The revival of an elite bread from Sicily

The revival of an elite bread from Sicily
By Silvia Marchetti
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We travel to ‘Italy's Barn’ where Tumminia is having a momentum


Let's admit it: most mass-produced bread today are tasteless, chewy, unhealthy because packed with nasty additives. It's getting harder and harder to find those home-made, fresh-from-the-oven loaves our grannies baked for us once or twice when we were kids. However, in central Sicily, it's a daily treat.

Local bakeries and housewives are renown for making a special, healthy black bread called Tumminia - easier to devour than pronounce - which is turning into an élite, wanted food exported across the world.

It is made with ancient Saracen wheat, that grows in a vast, fertile patch of land dubbed ‘Italy's Barn’, dotted with old mills, pink salines, Greek temples and Arab-looking dwellings and chapels. Tumminia is the symbol of Sicily's exotic, cultural melting pot.

Originally grown in Mesopotamia, along with the banks of the Euphrates and Tigris river, it was imported by Phoenician and Saracen conquerors who passed down the farming know-how to locals, teaching them the secrets of making a divine flour.

A highly nutritional and digestive bread

Tumminia bread is the most delicious I've tasted in my whole life. Before you pop a morsel into the mouth, the raisin-like scent is overwhelming. Sweet and soft, but at the same time slightly dense with a firm crumb, it has a flowery and almond-like flavour that lingers on taste buds and prepares for lavish meals. Once you've tried it, you'll probably dine exclusively on Tumminia loaves.

Highly nutritional and digestive, the special kind of flour makes it suitable also to celiacs and people who have a hard time digesting carbohydrates. "Tumminia requires no pesticides, fertilizers and herbicides as the wheat plant is over 2 meters tall and grows far above the soil, so there's no contamination of any kind from the infesting weeds", explains Tumminia producer Filippo Drago.

Production is exclusively biological, meaning no chemical substances nor manure are used. It's not 'doped' wheat, though one would think so given its sublime taste and the way it melts on the tongue. Another smart eco-friendly factor is the dimension and type of cultivation.

Tumminia pizza, Grissini breadsticks, biscuits and even pasta

"We follow the so-called rotation agrarian techniques to avoid exploiting the land too much. Tumminia is not an aggressive production as the wheat is grown and picked once every two years across a vast area of roughly 400,000 hectares", says Drago.

That allows the fields to breathe and regenerate by alternating between Tumminia and honey production, for example.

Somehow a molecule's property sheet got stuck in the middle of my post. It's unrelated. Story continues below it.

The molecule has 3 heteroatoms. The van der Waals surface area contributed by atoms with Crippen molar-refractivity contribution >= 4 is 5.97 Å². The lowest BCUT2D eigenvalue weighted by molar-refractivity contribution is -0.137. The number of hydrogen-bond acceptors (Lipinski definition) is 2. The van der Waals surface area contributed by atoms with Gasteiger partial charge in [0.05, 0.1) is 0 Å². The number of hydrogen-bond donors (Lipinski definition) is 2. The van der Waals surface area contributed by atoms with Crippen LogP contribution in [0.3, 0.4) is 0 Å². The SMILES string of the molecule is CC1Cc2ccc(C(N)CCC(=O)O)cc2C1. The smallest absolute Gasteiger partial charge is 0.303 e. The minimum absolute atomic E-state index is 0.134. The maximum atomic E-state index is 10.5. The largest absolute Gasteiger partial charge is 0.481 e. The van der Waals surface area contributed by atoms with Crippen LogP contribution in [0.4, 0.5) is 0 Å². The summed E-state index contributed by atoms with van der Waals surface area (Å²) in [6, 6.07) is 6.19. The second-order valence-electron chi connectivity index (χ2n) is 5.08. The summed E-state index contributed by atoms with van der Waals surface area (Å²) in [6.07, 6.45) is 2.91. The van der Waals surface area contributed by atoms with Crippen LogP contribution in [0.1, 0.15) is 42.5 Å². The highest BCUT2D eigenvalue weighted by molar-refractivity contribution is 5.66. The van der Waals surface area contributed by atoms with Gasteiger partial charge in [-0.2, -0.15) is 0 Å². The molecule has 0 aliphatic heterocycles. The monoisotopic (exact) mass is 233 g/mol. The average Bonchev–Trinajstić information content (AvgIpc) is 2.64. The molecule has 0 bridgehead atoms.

To give the wheat a silky texture and best preserve its precious qualities, it is crushed exclusively on ancient mills made of natural stone, dating back to the 1700s. As I let the flour sieve through my open hand, I can't help comparing it to a "grain juice". Carb addicts will be delighted: other than bread, you can indulge in Tumminia pizza, Grissini breadsticks, biscuits and even short pasta shaped like a screwdriver called Busiate.

Yet, up until a few years ago, nobody knew what Tumminia was, it had fallen into oblivion. In the early 1900s, what with emigration flows and new farming techniques, locals had ditched production.

Tumminia wheat thus ended up being showcased for more than 80 years inside museums, as a locked-up relic.

Fans as far as Australia and the US

Some 15 years ago, young generations of farmers, pushed by the desire to revive old traditions and recipes, decided to recover and re-plant that exquisite lost, ancient Saracen wheat variety. They also restyled old mills, where they now welcome guests to taste the heavenly loaves.

Thanks to their crusade Tumminia went from being a poor, low-base bread eaten by peasant and shepherd families (the only food available during wartime), to a wanted, fashionable speciality that pays homage to both health and the environment.

No wonder Tumminia, which today boasts fans as far as Australia and the US, is a treat for real bread connoisseurs. Recipes featuring this unique wheat passed down from grannies to young girls will amaze the finest of palates. The local signature dish is by far Tumminia Busiate pasta with qualeddu, a wild large leaf yellow flower, sausages and (Tumminia) bread crumbs.

Writer: Silvia Marchetti

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